What does the Russian default mean for the world economy?
The Russian default on foreign debt was waiting to happen and on Sunday, the default actually happened. Russia missed payments on two foreign-currency bonds even after the completion of the 30-day grace period. The amount of $100 million had become due on 27th May, but since such payments have a regular grace period of 30 days, the actual default is said to have occurred when the payment was not made by 27th June. This is the first time that Russia had defaulted on a foreign loan after 1918.
Interestingly, the default is not because Russia does not have the funds or does not intend to pay. It is just that most of their dollars held abroad have been frozen to limit the funds for their war operation in the light of Russia’s recent onslaught on Ukraine. This had virtually cut off Russia from the global payment and financial system. Russian banks had been banned from the international SWIFT participation while even the clearing banks for the Russian government were part of the overall sanctions on Russia.
It is not like there have not been defaults in the past. Just a few weeks back, Russia had defaulted on about $1.8 million of interest payment, but that was a very small default to be material. In 1998, during the Rouble collapse, Russia had defaulted on $40 billion of domestic debt. But the last big default on international debt was in 1918, when in the aftermath of the Bolshevik Revolution, Vladimir Lenin abdicated all the debts owed by the Tsarist regime of the day. This is the first big overseas default since then.
Of course, the actual issue could pull on interminably. Russia has consistently argued that it was a default manufactured by the United States of America but artificially freezing its dollar reserves abroad. At the same time, Russia has also underlined that they would transfer equivalent amounts at each due date in roubles and the same would be treated as discharge of obligations. The final opinion of default will depend on what the rating agencies would say, but then most rating agencies have already withdrawn their ratings on Russia.
Actually, Russia is not technically incorrect. They earn billions of dollars from the sale of oil and gas and the total foreign debt of Russia at $40 billion was just a small portion. So, default should never be a major issue for Russia. Vladimir Putin has himself alleged that the US has been trying to force a default on Russia by Kremlin’s ability to tap foreign bank accounts or use cross-border payment networks to move money. There was a sanctions exemption to pay in Roubles, which the US Treasury has allowed to expire.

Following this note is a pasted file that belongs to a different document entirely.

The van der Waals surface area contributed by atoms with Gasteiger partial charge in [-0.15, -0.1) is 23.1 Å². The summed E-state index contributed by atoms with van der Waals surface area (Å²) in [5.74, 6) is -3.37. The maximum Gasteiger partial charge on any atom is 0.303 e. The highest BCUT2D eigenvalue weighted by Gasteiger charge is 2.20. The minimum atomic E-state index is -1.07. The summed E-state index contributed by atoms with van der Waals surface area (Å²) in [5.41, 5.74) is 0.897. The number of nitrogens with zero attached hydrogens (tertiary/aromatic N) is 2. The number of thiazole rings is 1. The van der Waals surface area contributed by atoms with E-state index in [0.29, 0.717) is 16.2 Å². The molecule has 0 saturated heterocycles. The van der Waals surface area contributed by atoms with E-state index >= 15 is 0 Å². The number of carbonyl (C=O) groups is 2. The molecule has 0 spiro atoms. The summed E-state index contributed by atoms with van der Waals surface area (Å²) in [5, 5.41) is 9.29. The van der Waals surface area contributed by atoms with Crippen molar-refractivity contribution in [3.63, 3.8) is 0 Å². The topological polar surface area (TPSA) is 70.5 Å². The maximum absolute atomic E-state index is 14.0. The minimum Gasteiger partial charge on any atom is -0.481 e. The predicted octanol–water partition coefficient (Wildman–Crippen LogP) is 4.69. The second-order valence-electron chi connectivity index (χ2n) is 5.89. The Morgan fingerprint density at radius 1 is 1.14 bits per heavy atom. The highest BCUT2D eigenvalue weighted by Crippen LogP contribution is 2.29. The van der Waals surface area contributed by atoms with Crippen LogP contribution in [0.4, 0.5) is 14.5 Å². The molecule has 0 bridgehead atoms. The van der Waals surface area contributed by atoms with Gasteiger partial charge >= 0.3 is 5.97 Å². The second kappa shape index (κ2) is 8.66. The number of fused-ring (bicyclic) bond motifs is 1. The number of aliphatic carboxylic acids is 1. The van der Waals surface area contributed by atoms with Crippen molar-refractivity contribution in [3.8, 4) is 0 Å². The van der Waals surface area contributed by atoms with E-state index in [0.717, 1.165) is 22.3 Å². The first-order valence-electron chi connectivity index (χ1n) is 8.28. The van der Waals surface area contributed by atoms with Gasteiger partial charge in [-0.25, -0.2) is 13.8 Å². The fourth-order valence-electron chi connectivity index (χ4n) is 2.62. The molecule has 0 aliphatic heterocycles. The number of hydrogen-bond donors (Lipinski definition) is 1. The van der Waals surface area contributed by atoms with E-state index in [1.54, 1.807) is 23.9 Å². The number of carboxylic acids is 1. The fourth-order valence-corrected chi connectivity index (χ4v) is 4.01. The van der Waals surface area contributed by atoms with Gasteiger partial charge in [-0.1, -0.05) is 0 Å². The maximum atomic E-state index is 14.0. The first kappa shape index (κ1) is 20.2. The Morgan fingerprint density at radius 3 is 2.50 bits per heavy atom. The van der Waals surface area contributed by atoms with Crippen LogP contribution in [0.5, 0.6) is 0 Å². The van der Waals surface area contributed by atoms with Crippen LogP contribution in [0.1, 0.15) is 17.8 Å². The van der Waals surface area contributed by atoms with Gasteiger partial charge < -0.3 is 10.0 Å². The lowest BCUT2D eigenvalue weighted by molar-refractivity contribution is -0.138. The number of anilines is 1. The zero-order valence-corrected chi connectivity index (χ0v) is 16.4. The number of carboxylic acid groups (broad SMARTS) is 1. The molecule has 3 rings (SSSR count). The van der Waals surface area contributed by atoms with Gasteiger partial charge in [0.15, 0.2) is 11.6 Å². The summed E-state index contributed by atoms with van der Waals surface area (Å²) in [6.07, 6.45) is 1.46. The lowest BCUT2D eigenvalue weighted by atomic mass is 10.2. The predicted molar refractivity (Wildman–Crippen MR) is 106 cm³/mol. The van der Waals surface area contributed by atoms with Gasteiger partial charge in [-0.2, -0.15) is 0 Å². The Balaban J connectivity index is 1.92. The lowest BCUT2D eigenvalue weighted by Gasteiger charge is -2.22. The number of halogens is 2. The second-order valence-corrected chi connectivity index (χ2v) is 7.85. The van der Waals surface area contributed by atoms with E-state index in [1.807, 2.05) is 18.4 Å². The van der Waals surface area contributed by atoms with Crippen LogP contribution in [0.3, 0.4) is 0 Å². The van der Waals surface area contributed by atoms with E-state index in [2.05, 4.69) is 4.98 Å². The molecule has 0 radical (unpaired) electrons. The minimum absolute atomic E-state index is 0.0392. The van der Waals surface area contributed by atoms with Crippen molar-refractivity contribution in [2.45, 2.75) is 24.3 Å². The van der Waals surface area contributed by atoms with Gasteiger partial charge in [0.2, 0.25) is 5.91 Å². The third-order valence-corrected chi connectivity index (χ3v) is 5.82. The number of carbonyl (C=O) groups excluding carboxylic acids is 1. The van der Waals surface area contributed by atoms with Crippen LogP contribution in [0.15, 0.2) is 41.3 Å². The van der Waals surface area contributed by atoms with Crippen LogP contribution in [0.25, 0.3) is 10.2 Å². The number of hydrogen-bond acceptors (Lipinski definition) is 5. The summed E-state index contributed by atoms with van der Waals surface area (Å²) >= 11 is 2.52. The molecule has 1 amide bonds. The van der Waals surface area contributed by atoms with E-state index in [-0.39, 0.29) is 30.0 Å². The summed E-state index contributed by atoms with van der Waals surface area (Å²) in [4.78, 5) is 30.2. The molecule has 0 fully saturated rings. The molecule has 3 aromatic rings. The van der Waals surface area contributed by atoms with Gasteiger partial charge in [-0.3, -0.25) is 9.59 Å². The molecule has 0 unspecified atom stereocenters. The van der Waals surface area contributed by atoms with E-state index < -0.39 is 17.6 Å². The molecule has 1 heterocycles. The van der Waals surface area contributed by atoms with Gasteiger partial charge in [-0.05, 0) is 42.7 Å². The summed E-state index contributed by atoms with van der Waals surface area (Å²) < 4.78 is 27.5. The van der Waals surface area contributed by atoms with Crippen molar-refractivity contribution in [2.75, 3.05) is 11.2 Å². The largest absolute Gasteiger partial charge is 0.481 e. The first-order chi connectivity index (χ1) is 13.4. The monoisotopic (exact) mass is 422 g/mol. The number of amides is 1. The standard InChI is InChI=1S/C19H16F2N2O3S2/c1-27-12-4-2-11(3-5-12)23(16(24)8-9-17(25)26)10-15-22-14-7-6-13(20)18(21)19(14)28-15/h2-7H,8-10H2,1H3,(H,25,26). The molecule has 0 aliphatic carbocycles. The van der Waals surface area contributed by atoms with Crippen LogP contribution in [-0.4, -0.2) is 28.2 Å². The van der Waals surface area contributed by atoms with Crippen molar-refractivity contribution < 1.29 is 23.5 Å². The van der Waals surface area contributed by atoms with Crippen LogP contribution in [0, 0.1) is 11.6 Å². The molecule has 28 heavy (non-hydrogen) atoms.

So, what happens next?
The big question is what happens next? Here are some possibilities
1) Since Russia has the resources and the intent to pay the debt, it poses unique legal challenges. Bond investors will declare a default but Russia would declare its obligation as being fulfilled. It may finally boil down to a battle over jurisdiction.
2) To begin with, if default has to be enforced, then 25% of the bonds have to agree through their holders to invoke the acceleration clause, by which then can demand immediate repayment. That gives bond holders 3 years to being claims.
3) There are also some legal grey areas. There are cases where Euroclear received funds for May interest payment before the exemption expiration. It is not clear if the dollar payment rule would then apply in this case or Russia would get an exemption.
4) No ripple effect is seen in the Russian market as the markets are already in the doldrums with a sharp fall in bond values, a steep decline in growth and sky high inflation. Any additional impact of the default looks unlikely on Russia.
5) Theoretically, once the claims are established, creditors can chase Russian sovereign assets abroad in various countries. But that is a situation which most of the bond holders themselves are wary of, knowing how tough it is dealing with the Russian government.
For now, bond holders are hoping that the war would end, sanctions lifted and things would be back to normal. The alternate methods of recovering funds are much worse. It would be interesting to see how the bond holders actually react. Global impact is likely to be limited.
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